Supporting a Mission Critical Operation
Heavy-duty conveyors help SPARTA automate manual operation,
achieve new levels of productivity.
|Automated chain transfers efficiently
move heavy material at right angles to connecting conveyor lines.
Everyone talks about their products being mission critical, but
in the case of SPARTA Inc., they really are. The company's San Diego-based
Composites Products division makes the hardware that goes into some
of the military's most advanced weaponry. For example, SPARTA's
composites product is a key component in the U.S. Army's "Javelin"
man-portable anti-tank missiles.
When you're in the business of supporting the country's front-line
soldiers, you have to make certain that every aspect of your operation
is reliable and efficient. And that includes the materials handling
operations associated with making those products.
SPARTA adheres to the philosophy of continuous improvement throughout
its supply chain operations.
A good example of this can be seen at the company's San Diego production
facility, which makes the hardware used in the housing for the Javelin
In the past, this operation had relied heavily on a few basic gravity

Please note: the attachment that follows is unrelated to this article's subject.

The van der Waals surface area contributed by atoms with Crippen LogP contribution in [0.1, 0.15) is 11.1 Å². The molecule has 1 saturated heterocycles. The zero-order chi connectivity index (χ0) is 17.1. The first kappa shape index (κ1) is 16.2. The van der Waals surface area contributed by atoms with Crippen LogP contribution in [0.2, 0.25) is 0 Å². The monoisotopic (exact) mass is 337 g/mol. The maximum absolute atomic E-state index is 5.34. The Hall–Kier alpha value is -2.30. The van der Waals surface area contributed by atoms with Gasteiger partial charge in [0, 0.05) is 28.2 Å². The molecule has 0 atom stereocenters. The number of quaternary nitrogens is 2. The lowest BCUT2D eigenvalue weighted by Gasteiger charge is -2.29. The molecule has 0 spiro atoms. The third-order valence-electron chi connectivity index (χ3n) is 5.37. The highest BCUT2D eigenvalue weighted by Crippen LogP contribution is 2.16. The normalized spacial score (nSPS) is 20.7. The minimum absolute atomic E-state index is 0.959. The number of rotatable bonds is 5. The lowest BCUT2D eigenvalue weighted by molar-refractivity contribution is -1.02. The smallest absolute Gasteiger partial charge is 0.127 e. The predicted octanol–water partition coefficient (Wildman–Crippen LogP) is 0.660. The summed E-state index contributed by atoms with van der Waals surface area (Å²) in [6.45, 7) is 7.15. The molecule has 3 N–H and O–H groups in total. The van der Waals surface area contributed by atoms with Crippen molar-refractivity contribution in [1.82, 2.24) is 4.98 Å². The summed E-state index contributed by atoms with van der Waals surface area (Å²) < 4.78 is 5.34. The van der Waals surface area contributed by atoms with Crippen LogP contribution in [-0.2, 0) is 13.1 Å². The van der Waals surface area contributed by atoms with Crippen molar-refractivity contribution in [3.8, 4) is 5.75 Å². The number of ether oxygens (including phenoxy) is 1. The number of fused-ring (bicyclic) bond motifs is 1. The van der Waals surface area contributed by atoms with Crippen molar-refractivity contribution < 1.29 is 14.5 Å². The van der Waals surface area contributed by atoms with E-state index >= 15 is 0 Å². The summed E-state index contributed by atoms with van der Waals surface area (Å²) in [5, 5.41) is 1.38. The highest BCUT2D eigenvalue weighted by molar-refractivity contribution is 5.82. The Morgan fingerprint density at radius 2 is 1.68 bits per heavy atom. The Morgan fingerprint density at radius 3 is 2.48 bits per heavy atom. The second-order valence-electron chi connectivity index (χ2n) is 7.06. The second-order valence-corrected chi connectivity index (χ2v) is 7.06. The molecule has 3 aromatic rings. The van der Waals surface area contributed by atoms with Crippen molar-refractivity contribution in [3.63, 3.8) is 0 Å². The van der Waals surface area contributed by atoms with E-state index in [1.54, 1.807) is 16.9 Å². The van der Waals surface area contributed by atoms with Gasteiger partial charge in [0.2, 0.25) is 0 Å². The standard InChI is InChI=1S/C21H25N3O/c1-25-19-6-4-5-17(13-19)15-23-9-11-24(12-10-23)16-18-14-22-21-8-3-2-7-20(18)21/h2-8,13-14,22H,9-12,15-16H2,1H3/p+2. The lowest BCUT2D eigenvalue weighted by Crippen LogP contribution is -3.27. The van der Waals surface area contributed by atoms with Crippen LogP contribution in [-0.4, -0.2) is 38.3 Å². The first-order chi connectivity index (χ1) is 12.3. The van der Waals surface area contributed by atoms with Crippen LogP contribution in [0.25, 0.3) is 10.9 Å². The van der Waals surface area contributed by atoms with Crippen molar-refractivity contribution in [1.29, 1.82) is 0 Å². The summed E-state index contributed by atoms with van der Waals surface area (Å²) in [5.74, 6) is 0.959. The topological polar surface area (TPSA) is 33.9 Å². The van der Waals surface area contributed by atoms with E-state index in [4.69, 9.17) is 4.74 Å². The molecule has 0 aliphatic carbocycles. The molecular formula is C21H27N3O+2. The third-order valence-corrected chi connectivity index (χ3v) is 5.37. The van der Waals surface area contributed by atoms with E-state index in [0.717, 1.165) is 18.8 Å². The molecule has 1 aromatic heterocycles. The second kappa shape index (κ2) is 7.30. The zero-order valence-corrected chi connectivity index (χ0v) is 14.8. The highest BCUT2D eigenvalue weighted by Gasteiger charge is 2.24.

conveyors and a lot of physical exertion. That's all changed. Today,
the facility uses heavy-duty conveyor equipment from Hytrol to move
product through the production processes. In addition, the company
is in the process of adding new equipment to make the San Diego
center even more productive in the future. Assisting SPARTA with
these projects is Atlas Equipment Co., a systems integrator and
distributor of Hytrol equipment based in San Diego.
Safety and Efficiency
Prior to adding the powered conveyor equipment, the load frames
and other materials handled in San Diego were moved around the production
center on gravity conveyors and were handled manually. The problem,
however, was that load frames carrying the composite materials used
for the missile housings typically weigh in excess of 1,000 pounds.
In addition to the obvious ergonomics problems, this situation brought
with it productivity and potential safety issues. Without an automated
materials-flow system, congestion increased throughout the facility
as new production lines were added. This was not an optimum situation,
either from a productivity or safety standpoint.
|The installation of powered chain-driven
conveyors has largely eliminated the need for manual handling
of the heavy load frames.
Now, hardware moves from one production area to the next smoothly
and with minimum manual effort. The heart of the system is the chain-driven
live rollers that connect the various production processes. The
load frames are transferred from one line to the next by means of
powered chain transfers. These units move products at right angles
to the connecting conveyor lines. An air actuator lifts the transfer
mechanism while powered chains transfer the product.
"With the new power lifts and chain transfers, the load frames
change direction very easily," says Joseph R. Cook, principal
manufacturing engineer for SPARTA's Composites Products Operation.
"It's a much smoother operation than we had before."
Hardware can now move throughout the facility in a more automated